NEW YORK (AP) — Wall Street is poised to give back some of the previous day's gains when markets open Thursday, one day after the Federal Reserve raised its key interest rate by half a percentage point as it attempts to tamp down the worst inflation in 40 years.
Futures for the Dow industrials lost 0.5% and the S&P 500 slid 0.6%. On Wednesday, the S&P 500 gained 3% for its biggest one-day increase in two years, while the Dow jumped 2.8% and the Nasdaq composite climbed 3.2%.
Federal Reserve Chairman Jerome Powell on Wednesday downplayed the likelihood of bigger interest rate hikes following the U.S. central bank’s biggest increase in two decades, giving anxious markets a boost after April's slump.
“The Fed continues to try and orchestrate a soft landing while tackling high levels of inflation,” said David Chao of Invesco in a report.
The Fed raised its key rate to a range of 0.75% to 1%, the highest point since the coronavirus pandemic struck two years ago. That increase, double its usual rate hike, follows the central bank’s quarter-point increase in March.
Powell’s comments appeared to be aimed at easing fears the Fed, which was accused of reacting too slowly as inflation surged last year, might be headed for an unusually large rate hike of three-quarters of a percentage point at its June meeting.
Investors worry about whether the Fed can extinguish inflation without pushing the economy into a downturn.
The Fed announced details of how it will start reducing its holdings of Treasury debt and mortgage-backed securities. The central bank has been buying bonds to pump money into the financial system and push down long-term interest rates.
London and Frankfurt opened higher on their first trading day since Powell's comments. Shanghai and Sydney advanced while Hong Kong ended lower. Markets in Japan and South Korea were closed for holidays.
Also Thursday, the Bank of England raised its key interest rate to the highest level in 13 years, its fourth rate hike since December as U.K. inflation runs at 30-year highs. Its Monetary Policy Committee voted 6-3 to lift the rate that the Bank of England pays other banks by a quarter-percentage point, to 1%.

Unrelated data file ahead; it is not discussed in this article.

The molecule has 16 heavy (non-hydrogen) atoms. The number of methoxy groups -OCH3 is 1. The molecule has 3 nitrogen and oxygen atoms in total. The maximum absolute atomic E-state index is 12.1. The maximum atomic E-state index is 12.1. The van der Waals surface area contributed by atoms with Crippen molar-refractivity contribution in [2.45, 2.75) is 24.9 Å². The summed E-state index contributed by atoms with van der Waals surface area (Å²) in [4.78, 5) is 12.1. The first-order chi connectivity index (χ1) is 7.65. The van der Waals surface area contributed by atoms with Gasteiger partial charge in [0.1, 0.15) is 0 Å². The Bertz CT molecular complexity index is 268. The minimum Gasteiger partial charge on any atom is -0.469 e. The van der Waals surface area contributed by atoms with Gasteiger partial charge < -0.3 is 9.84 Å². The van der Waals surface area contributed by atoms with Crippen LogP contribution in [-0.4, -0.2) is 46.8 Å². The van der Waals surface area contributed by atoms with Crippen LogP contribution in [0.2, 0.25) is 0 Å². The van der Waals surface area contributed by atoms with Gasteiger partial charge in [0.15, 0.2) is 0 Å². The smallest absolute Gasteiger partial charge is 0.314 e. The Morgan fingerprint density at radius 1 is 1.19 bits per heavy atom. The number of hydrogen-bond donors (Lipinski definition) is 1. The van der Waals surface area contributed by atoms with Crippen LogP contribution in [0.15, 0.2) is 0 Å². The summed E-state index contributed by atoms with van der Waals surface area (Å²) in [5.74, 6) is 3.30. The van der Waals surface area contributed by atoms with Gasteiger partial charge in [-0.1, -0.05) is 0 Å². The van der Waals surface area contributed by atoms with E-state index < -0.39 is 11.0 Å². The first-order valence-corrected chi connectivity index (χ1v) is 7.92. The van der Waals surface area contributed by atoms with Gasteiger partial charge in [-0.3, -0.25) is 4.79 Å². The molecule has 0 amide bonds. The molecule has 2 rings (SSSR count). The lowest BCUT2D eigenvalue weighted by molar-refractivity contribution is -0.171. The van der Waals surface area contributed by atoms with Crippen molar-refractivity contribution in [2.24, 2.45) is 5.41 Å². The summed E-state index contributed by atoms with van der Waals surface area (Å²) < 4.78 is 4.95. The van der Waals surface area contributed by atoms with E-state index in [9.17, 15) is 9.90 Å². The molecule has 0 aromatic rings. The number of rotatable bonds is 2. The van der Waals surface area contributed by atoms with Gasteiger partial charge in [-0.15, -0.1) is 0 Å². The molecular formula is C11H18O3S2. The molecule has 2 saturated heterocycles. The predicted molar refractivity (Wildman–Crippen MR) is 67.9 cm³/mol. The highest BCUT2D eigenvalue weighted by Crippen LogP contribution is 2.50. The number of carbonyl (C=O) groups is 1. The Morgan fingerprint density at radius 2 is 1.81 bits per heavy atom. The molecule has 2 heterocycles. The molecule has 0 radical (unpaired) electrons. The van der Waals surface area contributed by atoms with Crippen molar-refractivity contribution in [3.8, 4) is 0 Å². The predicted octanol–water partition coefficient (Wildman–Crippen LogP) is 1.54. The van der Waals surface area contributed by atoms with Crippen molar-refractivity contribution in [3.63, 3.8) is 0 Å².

In midday trading, the FTSE 100 in London jumped 1.6%, Frankfurt's DAX surged 1.6% and the CAC 40 in Paris added 1.9%.
In Asia, the Shanghai Composite Index gained 0.7% to 3,067.76 while Hong Kong's Hang Seng lost 0.4% to 20,793.40 after spending most of the day in positive territory.
Sydney's S&P-ASX 200 advanced 0.8% to 7,364.70 and India's Sensex gained 0.3% to 55,854.82. New Zealand gained while Singapore and Bangkok declined.
In energy markets, benchmark U.S. crude picked up 53 cents to $108.34 per barrel in electronic trading on the New York Mercantile Exchange. The contract jumped $5.40 to $107.81 on Wednesday. Brent crude, the price basis for international oils, advanced 81 cents to $110.95 per barrel in London. It surged $5.17 the previous session to $110.14.
Twitter rose more than 2% in premarket trading after billionaire Elon Musk strengthened the equity stake of his offer to buy social media platform. Musk secured commitments of more than $7 billion from a range of investors, including Oracle co-founder and Tesla board member Larry Ellison. Musk initially was set to receive $12.5 billion in margin loans to help fund the deal, but is now cutting that amount in half, to $6.25 billion.
Etsy tumbled more than 12% in off-hours trading after the online craft and accessory marketplace lowered its second-quarter outlook.
The dollar climbed to 129.97 Japanese yen from Wednesday's 128.87 yen. The euro declined to $1.0552 from $1.0613.